Editor’s Note: ‘The Silk Road: Past, Present, Future’ travels east to west along this ancient trade route, exploring how traditional culture, arts, and trade have developed in the 21st century.
These six businesswomen control assets of over $87 billion between them
Fire up your 2016 career goals with their tips from the top
We’ve all got ambitions for 2016, but sometimes we just need a little help in realizing them. As part of our journey through the Middle East, The Silk Road team spoke to six of the region’s most influential businesswomen for their tips on getting to the top. With 474 brands, 34,000 employees and over $87 billion in managed assets between them, these are women you’ll want to listen to.
1. Dr Raja Easa al Gurg
Who? Managing Director, Easa Saleh Al Gurg Group
Brought into the family business by her father, Dr Raja Easa al Gurg has made her own name as vocal supporter of Arab female entrepreneurs. She is the President of the Dubai Business Women Council and the Chairwoman of Al Jalila Foundation, a not-for-profit focused on medical research. She is also the Managing Director of the Easa Saleh al Gurg group, a 55 year-old conglomerate of 26 companies that provides regional management for 370 international brands.
She says: “Obstacles are always a stepping stone to success. For me, surmounting an obstacle is a test of character. You will be surprised to realize how far you can go from the point you thought was the end.”
“Those who want to be leaders of tomorrow must persevere. The higher you aim, the greater the risks. But the tactic is never to compromise on your goal - upgrade your ambitions instead.”
2. Shaikha Al-Bahar
Who? Deputy Group CEO, National Bank of Kuwait
Educated at the Kuwait University and Harvard Business School among others, Shaikha Al-Bahar has spent 30 years working her way to the top of Kuwait’s banking sector. She started at NBK as a trainee – in 2010 she was appointed its national CEO. Last year she became Deputy Group CEO of the whole organization, which manages assets of more than $74 billion and is the Gulf region’s oldest bank.
She says: “Dedication and professionalism, passion, hard working 24/7 and innovation are key in climbing the ladder to the top.”
“Define an objective and find a mentor, learn as much as you can. Women make excellent managers. They are natural leaders, great at people management, problem solving and decision making.”
“Adopt high standards, cultivate a professional mind set and don’t be afraid to be viewed as decisive.”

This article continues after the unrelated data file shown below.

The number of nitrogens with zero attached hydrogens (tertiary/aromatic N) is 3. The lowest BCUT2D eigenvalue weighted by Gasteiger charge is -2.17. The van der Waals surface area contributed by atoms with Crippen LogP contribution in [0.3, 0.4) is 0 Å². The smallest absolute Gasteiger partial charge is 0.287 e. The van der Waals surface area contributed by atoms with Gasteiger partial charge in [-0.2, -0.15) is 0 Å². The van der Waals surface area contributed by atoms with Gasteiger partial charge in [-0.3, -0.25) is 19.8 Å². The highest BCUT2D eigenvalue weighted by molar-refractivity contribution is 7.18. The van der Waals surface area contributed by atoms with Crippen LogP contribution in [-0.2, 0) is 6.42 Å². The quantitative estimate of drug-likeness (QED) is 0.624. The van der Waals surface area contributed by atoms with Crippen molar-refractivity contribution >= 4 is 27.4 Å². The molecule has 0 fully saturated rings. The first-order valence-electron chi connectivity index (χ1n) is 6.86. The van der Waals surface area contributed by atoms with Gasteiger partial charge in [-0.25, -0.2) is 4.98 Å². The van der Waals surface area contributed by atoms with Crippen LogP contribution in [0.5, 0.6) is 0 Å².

3. Maha al Ghunaim
Who? Vice Chair & Group CEO, Global Investment House
Maha al Ghunaim studied Mathematics at San Francisco State University before climbing the ladder at the government-owned Kuwait Investment Company. In 1998 she co-founded her own company, Global Investment House, which became the first Kuwaiti company to list on the London stock exchange. After a significant hit during the 2008 crash, Al Ghunaim successfully restructured the company, which now manages assets of over $4 billion.
She says: “A lot of women feel the subject of money is heavy and they’re not passionate about it, same with maths and science. We need to remove that phobia about women getting involved with numbers, which comes from education.”
“Women who think they can’t get into business are either not seeing the truth about their own capabilities, or they’re approaching the subject from the wrong angle. You need to make sure you’re always ahead of the game.
“You work harder, you give your opinion, you prove your point and you continue to perform. You can’t expect positions to be handed over in any environment.”
4. Mona Almoayyed
Who? Managing Director, Y K Almoayyed & Sons
Mona Almoayyed was born into one of Bahrain’s most successful family businesses – in the 1940s her father founded Y K Almoayyed & Sons Group, a conglomerate with interests from cars to construction. Working to prove herself, Mona became the first Bahraini woman elected to the board of a public company, Maritime and Mercantile International, and in 2001 was chosen ahead of her brothers as MD of the family firm. She oversees 1000 national staff and over 100 international brands.
She says: “When I joined my family business, I was given clerical work – unlike my brothers. I had to work harder than them to make my father recognize my work.
“When you are a woman, nothing comes easy in business. Women have bigger responsibilities at home yet they have to compete with men at work. At times women have to work double as hard to reach where men reach easily.”
“My advice to women is to not give up and to continue working hard until their boss recognizes them. We have to fight for equal rights to men. We will not be given our rights on a silver plate.”